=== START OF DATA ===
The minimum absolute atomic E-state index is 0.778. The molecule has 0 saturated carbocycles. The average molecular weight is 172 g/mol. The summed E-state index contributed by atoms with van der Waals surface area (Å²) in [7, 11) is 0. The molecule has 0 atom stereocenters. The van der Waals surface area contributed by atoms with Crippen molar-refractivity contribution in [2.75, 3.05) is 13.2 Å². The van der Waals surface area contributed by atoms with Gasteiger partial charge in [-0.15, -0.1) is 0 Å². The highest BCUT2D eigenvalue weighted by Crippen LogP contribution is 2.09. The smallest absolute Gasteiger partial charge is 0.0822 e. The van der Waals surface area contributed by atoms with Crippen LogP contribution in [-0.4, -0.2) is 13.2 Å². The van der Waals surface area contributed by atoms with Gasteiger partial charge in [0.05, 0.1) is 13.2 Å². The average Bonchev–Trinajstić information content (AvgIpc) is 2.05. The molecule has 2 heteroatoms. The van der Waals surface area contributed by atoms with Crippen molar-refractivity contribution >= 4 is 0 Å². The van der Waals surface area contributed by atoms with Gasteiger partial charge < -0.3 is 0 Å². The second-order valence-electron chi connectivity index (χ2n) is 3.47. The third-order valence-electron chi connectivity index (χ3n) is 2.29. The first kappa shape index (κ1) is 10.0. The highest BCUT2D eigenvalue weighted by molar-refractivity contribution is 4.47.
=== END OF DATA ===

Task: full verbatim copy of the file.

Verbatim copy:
The minimum absolute atomic E-state index is 0.778. The molecule has 0 saturated carbocycles. The average molecular weight is 172 g/mol. The summed E-state index contributed by atoms with van der Waals surface area (Å²) in [7, 11) is 0. The molecule has 0 atom stereocenters. The van der Waals surface area contributed by atoms with Crippen molar-refractivity contribution in [2.75, 3.05) is 13.2 Å². The van der Waals surface area contributed by atoms with Gasteiger partial charge in [-0.15, -0.1) is 0 Å². The highest BCUT2D eigenvalue weighted by Crippen LogP contribution is 2.09. The smallest absolute Gasteiger partial charge is 0.0822 e. The van der Waals surface area contributed by atoms with Crippen LogP contribution in [-0.4, -0.2) is 13.2 Å². The van der Waals surface area contributed by atoms with Gasteiger partial charge in [0.05, 0.1) is 13.2 Å². The average Bonchev–Trinajstić information content (AvgIpc) is 2.05. The molecule has 2 heteroatoms. The van der Waals surface area contributed by atoms with Crippen molar-refractivity contribution >= 4 is 0 Å². The van der Waals surface area contributed by atoms with Gasteiger partial charge < -0.3 is 0 Å². The second-order valence-electron chi connectivity index (χ2n) is 3.47. The third-order valence-electron chi connectivity index (χ3n) is 2.29. The first kappa shape index (κ1) is 10.0. The highest BCUT2D eigenvalue weighted by molar-refractivity contribution is 4.47.